Now for the third stage, i.e., options ask him questions like what are the things that you could do to get this work done? So, he answered that the first option could be not to do the report. Secondly, he can ask his boss to change the deadline. Thirdly, he can cancel his Wednesday meeting or ask some of his colleagues to do the meeting in place of him. Fourthly, he can find someone else to write the report. Fifthly, he can write the report in his house at night.
So, going by the options, he doesn’t like option 1 and 2 as it can hamper his image in front of his boss. Also, he eliminates the fifth option as it will disturb his work-life balance. Also, he doesn’t find the option fourth good as it will take time to explain the report to someone; rather, he can write the report himself at that time. So, he finds the third option most suitable.
Finally, now it’s time for The fourth Stage, i.e., will. So, he decided to go with the third option of sending a colleague in place of him to the meeting.
Now, after reading the blog, I feel that you must have understood the Grow model of coaching and mentoring.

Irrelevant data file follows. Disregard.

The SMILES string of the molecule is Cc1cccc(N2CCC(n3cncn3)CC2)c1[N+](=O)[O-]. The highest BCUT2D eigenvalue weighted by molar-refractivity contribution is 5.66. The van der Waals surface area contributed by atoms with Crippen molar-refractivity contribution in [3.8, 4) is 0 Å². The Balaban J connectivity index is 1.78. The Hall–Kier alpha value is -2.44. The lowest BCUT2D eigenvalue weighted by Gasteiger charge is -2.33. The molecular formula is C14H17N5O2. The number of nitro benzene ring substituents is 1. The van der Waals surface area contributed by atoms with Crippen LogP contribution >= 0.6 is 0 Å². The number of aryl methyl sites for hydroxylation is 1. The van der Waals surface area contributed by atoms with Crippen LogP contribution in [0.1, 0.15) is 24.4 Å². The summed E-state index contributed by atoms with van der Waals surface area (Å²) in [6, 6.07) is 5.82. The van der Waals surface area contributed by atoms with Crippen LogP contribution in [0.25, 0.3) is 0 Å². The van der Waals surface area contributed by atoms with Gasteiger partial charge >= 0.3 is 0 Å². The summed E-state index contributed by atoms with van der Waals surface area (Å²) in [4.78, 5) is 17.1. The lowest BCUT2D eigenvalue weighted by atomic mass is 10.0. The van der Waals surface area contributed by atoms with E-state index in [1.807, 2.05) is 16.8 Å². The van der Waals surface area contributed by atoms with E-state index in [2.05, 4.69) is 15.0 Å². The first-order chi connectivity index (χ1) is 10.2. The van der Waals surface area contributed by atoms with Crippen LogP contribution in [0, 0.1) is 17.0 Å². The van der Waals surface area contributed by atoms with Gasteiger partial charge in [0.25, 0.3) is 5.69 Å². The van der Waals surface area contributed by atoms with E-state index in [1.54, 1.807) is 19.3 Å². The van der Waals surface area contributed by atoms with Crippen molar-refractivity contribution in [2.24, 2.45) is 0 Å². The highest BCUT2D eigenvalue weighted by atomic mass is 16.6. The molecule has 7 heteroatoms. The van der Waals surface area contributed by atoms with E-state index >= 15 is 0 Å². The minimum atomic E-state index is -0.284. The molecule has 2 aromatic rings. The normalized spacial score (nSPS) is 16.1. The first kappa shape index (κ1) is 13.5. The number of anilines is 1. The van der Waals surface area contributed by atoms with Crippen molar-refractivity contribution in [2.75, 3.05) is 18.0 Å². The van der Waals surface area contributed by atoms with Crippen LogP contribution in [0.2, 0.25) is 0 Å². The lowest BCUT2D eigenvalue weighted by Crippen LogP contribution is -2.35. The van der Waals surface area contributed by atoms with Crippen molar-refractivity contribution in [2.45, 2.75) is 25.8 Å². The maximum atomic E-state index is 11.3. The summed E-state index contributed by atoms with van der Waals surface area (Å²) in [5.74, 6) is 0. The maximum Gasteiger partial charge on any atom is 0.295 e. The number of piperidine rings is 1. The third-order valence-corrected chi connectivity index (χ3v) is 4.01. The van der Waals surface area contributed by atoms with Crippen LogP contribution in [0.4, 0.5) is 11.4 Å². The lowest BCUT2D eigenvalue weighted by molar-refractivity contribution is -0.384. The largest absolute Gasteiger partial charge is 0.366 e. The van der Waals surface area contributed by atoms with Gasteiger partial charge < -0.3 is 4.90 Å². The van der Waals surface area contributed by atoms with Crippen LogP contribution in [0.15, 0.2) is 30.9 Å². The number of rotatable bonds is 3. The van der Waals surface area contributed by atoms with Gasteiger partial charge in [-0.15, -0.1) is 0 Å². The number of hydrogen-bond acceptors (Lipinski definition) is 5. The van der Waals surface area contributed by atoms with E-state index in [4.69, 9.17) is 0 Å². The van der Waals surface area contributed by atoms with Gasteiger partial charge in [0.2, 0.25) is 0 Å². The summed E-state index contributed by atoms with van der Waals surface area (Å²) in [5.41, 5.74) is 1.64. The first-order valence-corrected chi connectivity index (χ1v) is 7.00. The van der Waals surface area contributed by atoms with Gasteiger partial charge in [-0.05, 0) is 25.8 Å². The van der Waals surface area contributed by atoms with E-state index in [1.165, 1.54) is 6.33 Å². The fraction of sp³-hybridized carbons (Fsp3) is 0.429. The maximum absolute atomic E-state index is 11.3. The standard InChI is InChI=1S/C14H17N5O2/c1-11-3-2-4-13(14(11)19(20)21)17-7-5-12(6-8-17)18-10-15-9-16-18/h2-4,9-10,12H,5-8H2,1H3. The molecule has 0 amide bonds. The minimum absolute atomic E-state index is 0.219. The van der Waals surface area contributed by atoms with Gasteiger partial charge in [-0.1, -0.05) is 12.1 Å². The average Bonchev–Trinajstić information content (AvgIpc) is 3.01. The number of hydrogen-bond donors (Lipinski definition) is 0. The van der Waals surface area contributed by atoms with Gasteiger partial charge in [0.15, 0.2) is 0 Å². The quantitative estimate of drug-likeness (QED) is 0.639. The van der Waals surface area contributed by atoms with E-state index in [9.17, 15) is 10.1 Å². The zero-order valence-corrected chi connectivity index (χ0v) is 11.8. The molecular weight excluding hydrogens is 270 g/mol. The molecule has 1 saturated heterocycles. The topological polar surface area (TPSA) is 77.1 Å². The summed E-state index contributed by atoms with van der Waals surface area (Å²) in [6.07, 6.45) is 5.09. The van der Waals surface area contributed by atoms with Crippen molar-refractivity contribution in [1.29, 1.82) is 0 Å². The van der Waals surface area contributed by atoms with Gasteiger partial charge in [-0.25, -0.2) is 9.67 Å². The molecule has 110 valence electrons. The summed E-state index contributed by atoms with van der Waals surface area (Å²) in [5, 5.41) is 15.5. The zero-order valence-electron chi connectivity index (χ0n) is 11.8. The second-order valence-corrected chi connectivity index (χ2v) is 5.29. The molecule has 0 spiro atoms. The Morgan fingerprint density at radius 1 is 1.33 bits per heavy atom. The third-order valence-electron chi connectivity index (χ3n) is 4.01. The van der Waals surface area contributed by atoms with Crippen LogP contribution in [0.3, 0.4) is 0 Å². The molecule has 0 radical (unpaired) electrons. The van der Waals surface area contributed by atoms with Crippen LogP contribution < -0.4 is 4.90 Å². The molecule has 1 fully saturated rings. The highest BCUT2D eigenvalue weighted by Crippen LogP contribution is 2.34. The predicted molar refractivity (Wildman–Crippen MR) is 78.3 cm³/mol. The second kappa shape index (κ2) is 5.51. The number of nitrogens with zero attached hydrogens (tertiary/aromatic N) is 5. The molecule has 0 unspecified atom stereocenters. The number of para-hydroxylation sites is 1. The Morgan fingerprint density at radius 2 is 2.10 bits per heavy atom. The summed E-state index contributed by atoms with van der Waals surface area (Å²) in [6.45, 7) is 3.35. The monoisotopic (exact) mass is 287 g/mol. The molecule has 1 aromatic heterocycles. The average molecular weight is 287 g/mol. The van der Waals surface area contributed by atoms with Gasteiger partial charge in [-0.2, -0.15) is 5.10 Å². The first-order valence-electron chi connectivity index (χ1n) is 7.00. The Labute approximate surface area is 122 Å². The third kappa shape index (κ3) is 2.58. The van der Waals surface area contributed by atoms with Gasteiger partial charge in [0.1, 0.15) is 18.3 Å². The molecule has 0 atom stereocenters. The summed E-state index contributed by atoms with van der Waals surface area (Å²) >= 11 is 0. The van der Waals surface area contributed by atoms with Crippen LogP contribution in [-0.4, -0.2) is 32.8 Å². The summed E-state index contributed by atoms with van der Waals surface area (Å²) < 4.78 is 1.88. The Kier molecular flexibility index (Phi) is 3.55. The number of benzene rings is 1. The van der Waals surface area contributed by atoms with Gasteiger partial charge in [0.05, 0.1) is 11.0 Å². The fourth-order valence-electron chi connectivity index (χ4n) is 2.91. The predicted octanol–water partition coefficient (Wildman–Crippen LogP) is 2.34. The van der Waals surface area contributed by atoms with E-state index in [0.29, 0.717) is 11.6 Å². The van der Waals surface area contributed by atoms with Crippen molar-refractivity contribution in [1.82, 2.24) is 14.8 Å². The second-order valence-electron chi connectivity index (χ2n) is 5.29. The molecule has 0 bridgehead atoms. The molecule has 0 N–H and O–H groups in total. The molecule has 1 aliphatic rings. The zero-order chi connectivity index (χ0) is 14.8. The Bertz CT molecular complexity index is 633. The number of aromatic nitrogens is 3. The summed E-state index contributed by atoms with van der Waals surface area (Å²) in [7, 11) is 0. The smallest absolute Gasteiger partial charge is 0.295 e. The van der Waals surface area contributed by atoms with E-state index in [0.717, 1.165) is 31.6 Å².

Let’s summarise all of what we have learned in this blog. So, the Grow model is a model used in coaching and mentoring. GROW is an acronym of Goal, Reality, Options, and Will, which represents the four stages of conversation while coaching using the Grow model.
Firstly, the goal means the objective your client wants to achieve or a problem they want to solve. Secondly, Reality is the current reality of their situation. Thirdly, Options are the paths they can choose to reach that goal or solve that problem. Finally, Will is to decide which option they will choose to achieve that goal.
Also You can Read our Blog on How To Be An Effective Coach And Mentor?